In Jordan, alternative medicine is widely used for weight loss. It includes dietary and herbal supplements, as well as consuming local traditional plants and drinking plant-based hot beverages (Shehadeh et al., 2020).

Although comparisons of these different approaches to weight loss, including herbs, diets, exercise, and dietary supplements, have been discussed by several researchers, none of these reports focused on the use of metformin as an option for weight loss (Al-Safi et al., 2008; Issa, 2018). Hence, the aim of the present study was to assess the attitudes and behavior of the Jordanian public toward weight loss and to compare their practices in weight loss with a special emphasis on participants’ beliefs of and experiences with the ability of metformin to decrease weight and/or to manage their obesity.


MATERIALS AND METHODS

A cross-sectional, questionnaire-based study was conducted in the Jordanian community during the period of November 2020 to February 2021. The questionnaire was designed by the authors following a comprehensive literature review about different approaches used for weight gain and obesity management including metformin use in weight loss. The questionnaire was distributed using Google Forms. A total of 574 questionnaire responses were received to assess the participants’ behavior and approaches in weight gain management by focusing on metformin as an option for weight loss

The questionnaire contained four parts. The first part is an interface that clarifies the purpose of the study and confirms the confidentiality of information. The second part contains the participants’ demographic data questions, such as age and weight. The third part contains questions related to the participants’ approaches to weight loss. The last part is related to Jordanians’ experiences during their use of metformin, mainly in weight loss.

To acquire more insight into the details regarding weight gain management and the effect of metformin use among the Jordanian population, the participants were classified into two main groups: metformin users and non-metformin users, as illustrated in the following chart.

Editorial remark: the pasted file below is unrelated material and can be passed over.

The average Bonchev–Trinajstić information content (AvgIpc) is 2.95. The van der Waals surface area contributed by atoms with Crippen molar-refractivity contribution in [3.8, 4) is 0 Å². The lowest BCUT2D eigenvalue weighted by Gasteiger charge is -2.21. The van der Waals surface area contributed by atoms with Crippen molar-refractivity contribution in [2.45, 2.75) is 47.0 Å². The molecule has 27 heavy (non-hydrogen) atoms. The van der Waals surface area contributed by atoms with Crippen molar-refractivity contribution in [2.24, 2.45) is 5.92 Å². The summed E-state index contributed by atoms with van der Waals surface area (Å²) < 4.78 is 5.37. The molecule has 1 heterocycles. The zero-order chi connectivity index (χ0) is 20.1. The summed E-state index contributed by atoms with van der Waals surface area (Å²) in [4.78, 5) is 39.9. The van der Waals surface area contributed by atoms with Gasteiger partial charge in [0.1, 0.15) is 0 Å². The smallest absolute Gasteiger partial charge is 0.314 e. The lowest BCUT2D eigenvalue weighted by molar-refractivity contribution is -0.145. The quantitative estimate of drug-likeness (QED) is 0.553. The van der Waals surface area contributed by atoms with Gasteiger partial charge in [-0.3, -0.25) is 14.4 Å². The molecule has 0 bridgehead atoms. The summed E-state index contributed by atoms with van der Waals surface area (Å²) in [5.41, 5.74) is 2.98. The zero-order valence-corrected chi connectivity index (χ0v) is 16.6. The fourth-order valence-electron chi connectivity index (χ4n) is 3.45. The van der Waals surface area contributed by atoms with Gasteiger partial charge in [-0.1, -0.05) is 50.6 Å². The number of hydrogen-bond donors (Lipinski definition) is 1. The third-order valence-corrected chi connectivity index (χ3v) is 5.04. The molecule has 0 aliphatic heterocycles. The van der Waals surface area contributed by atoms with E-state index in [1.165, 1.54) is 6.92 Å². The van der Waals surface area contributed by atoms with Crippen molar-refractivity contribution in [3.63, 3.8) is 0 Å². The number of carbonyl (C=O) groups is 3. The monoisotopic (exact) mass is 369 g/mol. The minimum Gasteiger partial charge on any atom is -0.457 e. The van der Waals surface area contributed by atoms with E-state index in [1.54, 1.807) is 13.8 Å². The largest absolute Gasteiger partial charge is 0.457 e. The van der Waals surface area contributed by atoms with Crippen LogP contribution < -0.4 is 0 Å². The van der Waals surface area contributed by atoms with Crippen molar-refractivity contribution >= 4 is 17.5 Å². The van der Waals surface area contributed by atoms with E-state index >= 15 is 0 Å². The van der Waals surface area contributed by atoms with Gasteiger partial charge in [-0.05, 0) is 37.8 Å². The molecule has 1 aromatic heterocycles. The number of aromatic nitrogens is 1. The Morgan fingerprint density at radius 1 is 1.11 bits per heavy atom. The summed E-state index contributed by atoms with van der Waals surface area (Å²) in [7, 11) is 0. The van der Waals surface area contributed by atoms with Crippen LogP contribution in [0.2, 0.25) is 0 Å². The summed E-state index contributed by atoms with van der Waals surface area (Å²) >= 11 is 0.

Flow chart: Selection of Study Participants.

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It should be pointed out that bariatric surgery was not included in the present study as an option for weight loss since it is indicated mainly either for people with morbid obesity with BMI ≥ 40 or for obese people with BMI ? 35 (Piche et al., 2015). All study data were obtained as percentages and frequencies. IBM SPSS (version 22) was used to compute percentages and frequencies in addition to creating graphs. The study was approved by the Ethics Committee of the Al-Balqa Applied University (Approval No. 26/3/1/276). The submission of completed questionnaires by the responders was considered consent to participate in the study.


RESULTS

Data were analyzed from 574 responses. The sociodemographic data of the participants are shown in Table 1. The majority of the participants (96.1%) were Jordanians. Female participants were more (78.9%) than male participants (21.1%), of whom 63.6% were married. More than half of the participants were above 35 years old (56.5%) and held bachelor’s degrees (53%). More than two-thirds of the participants were urban residents (76.6%), while the rest were suburb and rural residents (23.4%).

Table 1. Sociodemographic data of the participants (N = 574).

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Weight loss management approaches reported by Jordanians